Who knew that in the not-too-distant future all men would sport awkward shirts, unsightly high-waisted trousers and creepy-pervy moustaches? It's good if you like watching a lot of sad/cute chats between people who always seem on the verge of tears. I guess. Ace music and photography.

Static (Tod levin/2012) 5
Nice novel idea that plays on 'home invasion' conventions, but some sloppy decisions and overall execution stunt it somewhat.

The Station / Blood Glacier (Marvin Kren/2013) 6
It's basically The Thing/Alien on the cheap, but it's plenty of fun mainly due to the hysterical, wired cast.

Frankenstein and the Monster from Hell (Terence Fisher/1973) 7
Great fun and aptly icky. Has a truly perverse streak that makes it stand out. Cushing, Briant are very good.

Twixt (Francis Ford Coppola/2011) 5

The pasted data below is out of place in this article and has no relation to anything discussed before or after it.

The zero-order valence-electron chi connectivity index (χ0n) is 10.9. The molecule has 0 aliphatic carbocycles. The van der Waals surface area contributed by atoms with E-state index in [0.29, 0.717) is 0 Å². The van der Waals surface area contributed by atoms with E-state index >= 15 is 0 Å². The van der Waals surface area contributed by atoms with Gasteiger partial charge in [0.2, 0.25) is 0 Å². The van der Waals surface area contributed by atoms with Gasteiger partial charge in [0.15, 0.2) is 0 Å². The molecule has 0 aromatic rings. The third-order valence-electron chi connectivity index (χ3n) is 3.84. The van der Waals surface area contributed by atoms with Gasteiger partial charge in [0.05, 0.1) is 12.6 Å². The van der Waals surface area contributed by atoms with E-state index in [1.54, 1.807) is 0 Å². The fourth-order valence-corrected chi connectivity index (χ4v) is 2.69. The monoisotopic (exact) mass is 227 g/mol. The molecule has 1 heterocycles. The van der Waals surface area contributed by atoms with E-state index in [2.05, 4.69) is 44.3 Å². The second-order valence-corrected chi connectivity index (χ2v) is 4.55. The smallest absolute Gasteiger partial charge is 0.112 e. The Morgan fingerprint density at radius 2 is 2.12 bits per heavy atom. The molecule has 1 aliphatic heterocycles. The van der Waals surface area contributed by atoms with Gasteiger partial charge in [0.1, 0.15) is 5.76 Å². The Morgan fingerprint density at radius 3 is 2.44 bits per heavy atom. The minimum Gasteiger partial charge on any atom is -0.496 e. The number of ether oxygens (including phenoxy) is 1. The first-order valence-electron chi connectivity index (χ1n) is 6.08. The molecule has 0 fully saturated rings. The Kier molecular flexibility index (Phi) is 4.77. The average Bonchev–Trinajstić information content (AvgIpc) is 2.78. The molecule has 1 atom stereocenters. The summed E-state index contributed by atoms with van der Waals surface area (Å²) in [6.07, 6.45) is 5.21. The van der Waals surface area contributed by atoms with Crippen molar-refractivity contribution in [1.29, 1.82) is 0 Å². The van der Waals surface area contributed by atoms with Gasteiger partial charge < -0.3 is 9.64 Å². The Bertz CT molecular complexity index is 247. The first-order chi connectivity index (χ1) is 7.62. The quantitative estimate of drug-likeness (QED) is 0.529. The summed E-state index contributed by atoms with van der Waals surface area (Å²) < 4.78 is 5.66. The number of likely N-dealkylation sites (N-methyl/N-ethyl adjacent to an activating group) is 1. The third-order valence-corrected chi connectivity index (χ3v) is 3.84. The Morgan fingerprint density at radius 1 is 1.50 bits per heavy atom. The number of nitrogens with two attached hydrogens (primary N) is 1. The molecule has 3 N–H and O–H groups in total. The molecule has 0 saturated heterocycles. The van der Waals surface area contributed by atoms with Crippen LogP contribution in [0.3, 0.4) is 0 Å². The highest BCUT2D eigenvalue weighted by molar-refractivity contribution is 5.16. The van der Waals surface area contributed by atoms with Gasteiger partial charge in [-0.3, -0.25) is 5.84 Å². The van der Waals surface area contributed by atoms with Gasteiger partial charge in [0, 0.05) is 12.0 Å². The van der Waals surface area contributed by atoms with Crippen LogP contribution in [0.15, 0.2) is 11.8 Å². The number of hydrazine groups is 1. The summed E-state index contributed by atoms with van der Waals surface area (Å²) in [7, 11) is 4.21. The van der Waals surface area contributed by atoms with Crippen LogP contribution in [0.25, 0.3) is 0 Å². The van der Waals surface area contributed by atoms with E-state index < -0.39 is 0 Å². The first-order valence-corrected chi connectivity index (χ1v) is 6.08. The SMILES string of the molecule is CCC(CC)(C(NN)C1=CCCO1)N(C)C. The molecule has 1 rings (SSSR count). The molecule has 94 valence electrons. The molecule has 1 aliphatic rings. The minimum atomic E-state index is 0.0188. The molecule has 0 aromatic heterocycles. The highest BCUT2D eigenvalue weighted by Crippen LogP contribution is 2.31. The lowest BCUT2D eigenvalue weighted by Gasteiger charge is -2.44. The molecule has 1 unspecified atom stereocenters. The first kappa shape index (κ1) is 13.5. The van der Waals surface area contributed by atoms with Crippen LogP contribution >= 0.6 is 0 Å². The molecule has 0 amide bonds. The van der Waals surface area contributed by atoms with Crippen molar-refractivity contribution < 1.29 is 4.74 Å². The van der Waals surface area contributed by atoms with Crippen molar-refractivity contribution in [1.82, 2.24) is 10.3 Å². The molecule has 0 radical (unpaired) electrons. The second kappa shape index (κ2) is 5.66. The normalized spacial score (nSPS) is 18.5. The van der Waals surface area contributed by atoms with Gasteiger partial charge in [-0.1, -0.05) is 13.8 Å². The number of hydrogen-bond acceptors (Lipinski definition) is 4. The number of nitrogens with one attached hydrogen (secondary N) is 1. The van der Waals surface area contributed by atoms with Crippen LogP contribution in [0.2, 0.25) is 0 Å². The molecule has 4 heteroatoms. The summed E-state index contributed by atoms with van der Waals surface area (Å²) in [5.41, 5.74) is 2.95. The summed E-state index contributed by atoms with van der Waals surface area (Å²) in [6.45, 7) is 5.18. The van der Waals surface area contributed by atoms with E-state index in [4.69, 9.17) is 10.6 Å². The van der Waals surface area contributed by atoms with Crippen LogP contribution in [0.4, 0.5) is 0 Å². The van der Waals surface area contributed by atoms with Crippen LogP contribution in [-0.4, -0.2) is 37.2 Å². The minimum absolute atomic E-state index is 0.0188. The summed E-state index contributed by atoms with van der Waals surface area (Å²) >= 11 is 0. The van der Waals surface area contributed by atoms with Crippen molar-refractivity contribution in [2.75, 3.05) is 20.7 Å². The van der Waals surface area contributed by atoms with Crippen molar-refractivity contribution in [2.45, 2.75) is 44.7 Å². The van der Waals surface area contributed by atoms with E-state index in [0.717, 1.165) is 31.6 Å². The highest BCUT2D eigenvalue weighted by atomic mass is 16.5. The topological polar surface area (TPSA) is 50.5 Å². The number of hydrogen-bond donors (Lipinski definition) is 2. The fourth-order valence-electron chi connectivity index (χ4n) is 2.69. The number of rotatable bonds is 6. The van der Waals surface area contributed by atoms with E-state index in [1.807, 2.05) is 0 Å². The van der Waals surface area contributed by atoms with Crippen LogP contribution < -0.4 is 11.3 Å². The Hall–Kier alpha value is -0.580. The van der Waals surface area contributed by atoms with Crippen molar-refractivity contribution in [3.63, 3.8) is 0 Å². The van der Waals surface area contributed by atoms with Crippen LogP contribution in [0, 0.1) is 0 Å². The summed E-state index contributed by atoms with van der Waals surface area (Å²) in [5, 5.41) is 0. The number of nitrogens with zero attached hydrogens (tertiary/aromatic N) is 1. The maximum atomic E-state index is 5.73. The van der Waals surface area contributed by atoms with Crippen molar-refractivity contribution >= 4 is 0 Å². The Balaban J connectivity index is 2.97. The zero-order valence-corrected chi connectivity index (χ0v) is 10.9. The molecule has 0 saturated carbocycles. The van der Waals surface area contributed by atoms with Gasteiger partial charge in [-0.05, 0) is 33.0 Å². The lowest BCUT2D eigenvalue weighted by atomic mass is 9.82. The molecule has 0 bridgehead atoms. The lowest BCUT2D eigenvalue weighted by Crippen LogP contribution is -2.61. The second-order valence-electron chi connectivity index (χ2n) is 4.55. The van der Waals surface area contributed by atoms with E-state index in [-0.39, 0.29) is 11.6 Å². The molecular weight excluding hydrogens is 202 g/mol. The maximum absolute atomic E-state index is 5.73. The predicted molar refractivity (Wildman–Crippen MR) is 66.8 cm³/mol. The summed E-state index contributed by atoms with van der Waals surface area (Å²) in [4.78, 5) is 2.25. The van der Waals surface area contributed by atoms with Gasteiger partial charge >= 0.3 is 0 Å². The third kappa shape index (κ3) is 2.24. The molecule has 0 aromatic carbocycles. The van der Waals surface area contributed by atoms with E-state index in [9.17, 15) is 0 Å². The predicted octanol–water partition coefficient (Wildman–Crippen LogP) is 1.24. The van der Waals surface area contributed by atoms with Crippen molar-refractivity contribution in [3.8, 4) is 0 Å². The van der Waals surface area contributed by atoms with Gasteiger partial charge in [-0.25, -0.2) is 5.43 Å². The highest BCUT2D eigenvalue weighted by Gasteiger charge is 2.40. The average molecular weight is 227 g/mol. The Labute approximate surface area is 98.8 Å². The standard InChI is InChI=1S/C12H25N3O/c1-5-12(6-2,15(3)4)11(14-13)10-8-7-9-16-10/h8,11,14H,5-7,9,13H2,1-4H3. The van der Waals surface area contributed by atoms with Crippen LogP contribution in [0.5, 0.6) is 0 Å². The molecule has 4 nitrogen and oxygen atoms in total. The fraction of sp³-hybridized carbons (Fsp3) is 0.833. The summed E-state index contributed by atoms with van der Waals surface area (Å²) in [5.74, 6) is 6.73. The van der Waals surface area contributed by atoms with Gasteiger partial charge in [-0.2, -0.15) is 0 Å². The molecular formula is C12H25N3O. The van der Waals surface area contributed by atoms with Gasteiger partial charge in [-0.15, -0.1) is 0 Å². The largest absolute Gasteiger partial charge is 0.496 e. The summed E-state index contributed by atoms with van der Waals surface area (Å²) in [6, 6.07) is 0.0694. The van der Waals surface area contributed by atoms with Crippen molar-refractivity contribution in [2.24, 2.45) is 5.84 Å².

Yikes, what happened there, especially at the end? There are some greatly inspired moments and some moments of real ineptitude. But it's very rarely dull. Though it's rarely coherent, either. Someone calls Val Kilmer's character a "bargain basement Stephen King," and the film's just that itself. Though, that's not necessarily a bad thing. But it's not a thing to be cheered too loudly either. I think Coppola has given up caring how he makes films. Is he now happy with a mess? Someone should give Kilmer a big ol' comedy lead soon; when he's daft in Twixt he's at his very best.

Dallas Buyers Club (Jean-Marc Vallée/2013) 5